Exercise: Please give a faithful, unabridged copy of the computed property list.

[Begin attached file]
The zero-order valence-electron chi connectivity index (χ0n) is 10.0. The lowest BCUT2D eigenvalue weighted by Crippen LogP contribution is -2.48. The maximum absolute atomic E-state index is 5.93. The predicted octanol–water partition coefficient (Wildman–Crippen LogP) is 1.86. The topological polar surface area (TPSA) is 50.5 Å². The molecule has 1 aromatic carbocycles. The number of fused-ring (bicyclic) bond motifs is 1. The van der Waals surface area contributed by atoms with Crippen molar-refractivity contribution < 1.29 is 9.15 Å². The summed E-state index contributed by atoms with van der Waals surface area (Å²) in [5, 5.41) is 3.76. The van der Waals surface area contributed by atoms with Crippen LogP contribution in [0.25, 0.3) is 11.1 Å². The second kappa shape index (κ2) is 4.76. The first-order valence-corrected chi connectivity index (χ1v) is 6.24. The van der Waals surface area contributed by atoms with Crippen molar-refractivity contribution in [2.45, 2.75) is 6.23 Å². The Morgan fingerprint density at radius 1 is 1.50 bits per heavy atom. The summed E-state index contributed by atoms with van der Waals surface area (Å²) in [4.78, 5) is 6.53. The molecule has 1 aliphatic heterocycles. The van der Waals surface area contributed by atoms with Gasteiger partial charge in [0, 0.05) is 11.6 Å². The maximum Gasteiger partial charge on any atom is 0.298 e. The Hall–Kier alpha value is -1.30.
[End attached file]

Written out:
The zero-order valence-electron chi connectivity index (χ0n) is 10.0. The lowest BCUT2D eigenvalue weighted by Crippen LogP contribution is -2.48. The maximum absolute atomic E-state index is 5.93. The predicted octanol–water partition coefficient (Wildman–Crippen LogP) is 1.86. The topological polar surface area (TPSA) is 50.5 Å². The molecule has 1 aromatic carbocycles. The number of fused-ring (bicyclic) bond motifs is 1. The van der Waals surface area contributed by atoms with Crippen molar-refractivity contribution < 1.29 is 9.15 Å². The summed E-state index contributed by atoms with van der Waals surface area (Å²) in [5, 5.41) is 3.76. The van der Waals surface area contributed by atoms with Crippen LogP contribution in [0.25, 0.3) is 11.1 Å². The second kappa shape index (κ2) is 4.76. The first-order valence-corrected chi connectivity index (χ1v) is 6.24. The van der Waals surface area contributed by atoms with Crippen molar-refractivity contribution in [2.45, 2.75) is 6.23 Å². The Morgan fingerprint density at radius 1 is 1.50 bits per heavy atom. The summed E-state index contributed by atoms with van der Waals surface area (Å²) in [4.78, 5) is 6.53. The molecule has 1 aliphatic heterocycles. The van der Waals surface area contributed by atoms with Gasteiger partial charge in [0, 0.05) is 11.6 Å². The maximum Gasteiger partial charge on any atom is 0.298 e. The Hall–Kier alpha value is -1.30.